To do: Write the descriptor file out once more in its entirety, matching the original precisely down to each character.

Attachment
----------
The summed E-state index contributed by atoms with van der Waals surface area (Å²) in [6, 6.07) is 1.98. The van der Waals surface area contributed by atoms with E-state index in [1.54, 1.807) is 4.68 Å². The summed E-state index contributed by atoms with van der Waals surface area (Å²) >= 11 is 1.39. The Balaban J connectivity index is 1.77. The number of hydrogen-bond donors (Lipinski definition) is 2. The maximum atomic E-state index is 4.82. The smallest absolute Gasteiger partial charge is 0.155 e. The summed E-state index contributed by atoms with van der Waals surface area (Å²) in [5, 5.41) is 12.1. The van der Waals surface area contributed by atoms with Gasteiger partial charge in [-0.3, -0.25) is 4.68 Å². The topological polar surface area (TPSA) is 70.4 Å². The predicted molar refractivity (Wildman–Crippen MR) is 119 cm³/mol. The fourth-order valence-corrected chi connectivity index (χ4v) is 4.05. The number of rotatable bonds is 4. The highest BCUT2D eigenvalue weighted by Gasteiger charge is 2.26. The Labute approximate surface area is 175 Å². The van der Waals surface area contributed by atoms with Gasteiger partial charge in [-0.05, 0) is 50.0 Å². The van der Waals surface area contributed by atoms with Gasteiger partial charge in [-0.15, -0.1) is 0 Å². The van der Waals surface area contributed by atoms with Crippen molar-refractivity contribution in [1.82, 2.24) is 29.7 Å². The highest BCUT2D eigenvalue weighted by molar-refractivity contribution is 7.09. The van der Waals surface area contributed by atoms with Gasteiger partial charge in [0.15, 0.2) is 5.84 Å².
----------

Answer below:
The summed E-state index contributed by atoms with van der Waals surface area (Å²) in [6, 6.07) is 1.98. The van der Waals surface area contributed by atoms with E-state index in [1.54, 1.807) is 4.68 Å². The summed E-state index contributed by atoms with van der Waals surface area (Å²) >= 11 is 1.39. The Balaban J connectivity index is 1.77. The number of hydrogen-bond donors (Lipinski definition) is 2. The maximum atomic E-state index is 4.82. The smallest absolute Gasteiger partial charge is 0.155 e. The summed E-state index contributed by atoms with van der Waals surface area (Å²) in [5, 5.41) is 12.1. The van der Waals surface area contributed by atoms with Gasteiger partial charge in [-0.3, -0.25) is 4.68 Å². The topological polar surface area (TPSA) is 70.4 Å². The predicted molar refractivity (Wildman–Crippen MR) is 119 cm³/mol. The fourth-order valence-corrected chi connectivity index (χ4v) is 4.05. The number of rotatable bonds is 4. The highest BCUT2D eigenvalue weighted by Gasteiger charge is 2.26. The Labute approximate surface area is 175 Å². The van der Waals surface area contributed by atoms with Gasteiger partial charge in [-0.05, 0) is 50.0 Å². The van der Waals surface area contributed by atoms with Gasteiger partial charge in [-0.15, -0.1) is 0 Å². The van der Waals surface area contributed by atoms with Crippen molar-refractivity contribution in [1.82, 2.24) is 29.7 Å². The highest BCUT2D eigenvalue weighted by molar-refractivity contribution is 7.09. The van der Waals surface area contributed by atoms with Gasteiger partial charge in [0.15, 0.2) is 5.84 Å².